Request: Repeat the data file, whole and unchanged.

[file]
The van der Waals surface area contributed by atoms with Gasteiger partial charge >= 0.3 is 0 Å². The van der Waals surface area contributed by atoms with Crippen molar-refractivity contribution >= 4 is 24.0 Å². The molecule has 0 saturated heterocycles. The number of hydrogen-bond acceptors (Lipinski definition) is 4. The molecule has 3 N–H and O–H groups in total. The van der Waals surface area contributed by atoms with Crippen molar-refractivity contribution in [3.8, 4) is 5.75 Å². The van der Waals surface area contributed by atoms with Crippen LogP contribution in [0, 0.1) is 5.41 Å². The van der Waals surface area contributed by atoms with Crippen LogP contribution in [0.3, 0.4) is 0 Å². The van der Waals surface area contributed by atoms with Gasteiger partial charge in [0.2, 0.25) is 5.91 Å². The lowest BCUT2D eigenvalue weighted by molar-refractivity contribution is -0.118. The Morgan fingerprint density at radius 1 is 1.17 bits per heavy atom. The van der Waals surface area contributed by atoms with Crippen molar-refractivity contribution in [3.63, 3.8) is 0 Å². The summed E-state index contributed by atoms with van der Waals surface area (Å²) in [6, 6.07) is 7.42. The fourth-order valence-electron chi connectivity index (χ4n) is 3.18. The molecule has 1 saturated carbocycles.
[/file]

The van der Waals surface area contributed by atoms with Gasteiger partial charge >= 0.3 is 0 Å². The van der Waals surface area contributed by atoms with Crippen molar-refractivity contribution >= 4 is 24.0 Å². The molecule has 0 saturated heterocycles. The number of hydrogen-bond acceptors (Lipinski definition) is 4. The molecule has 3 N–H and O–H groups in total. The van der Waals surface area contributed by atoms with Crippen molar-refractivity contribution in [3.8, 4) is 5.75 Å². The van der Waals surface area contributed by atoms with Crippen LogP contribution in [0, 0.1) is 5.41 Å². The van der Waals surface area contributed by atoms with Crippen LogP contribution in [0.3, 0.4) is 0 Å². The van der Waals surface area contributed by atoms with Gasteiger partial charge in [0.2, 0.25) is 5.91 Å². The lowest BCUT2D eigenvalue weighted by molar-refractivity contribution is -0.118. The Morgan fingerprint density at radius 1 is 1.17 bits per heavy atom. The van der Waals surface area contributed by atoms with Crippen molar-refractivity contribution in [3.63, 3.8) is 0 Å². The summed E-state index contributed by atoms with van der Waals surface area (Å²) in [6, 6.07) is 7.42. The fourth-order valence-electron chi connectivity index (χ4n) is 3.18. The molecule has 1 saturated carbocycles.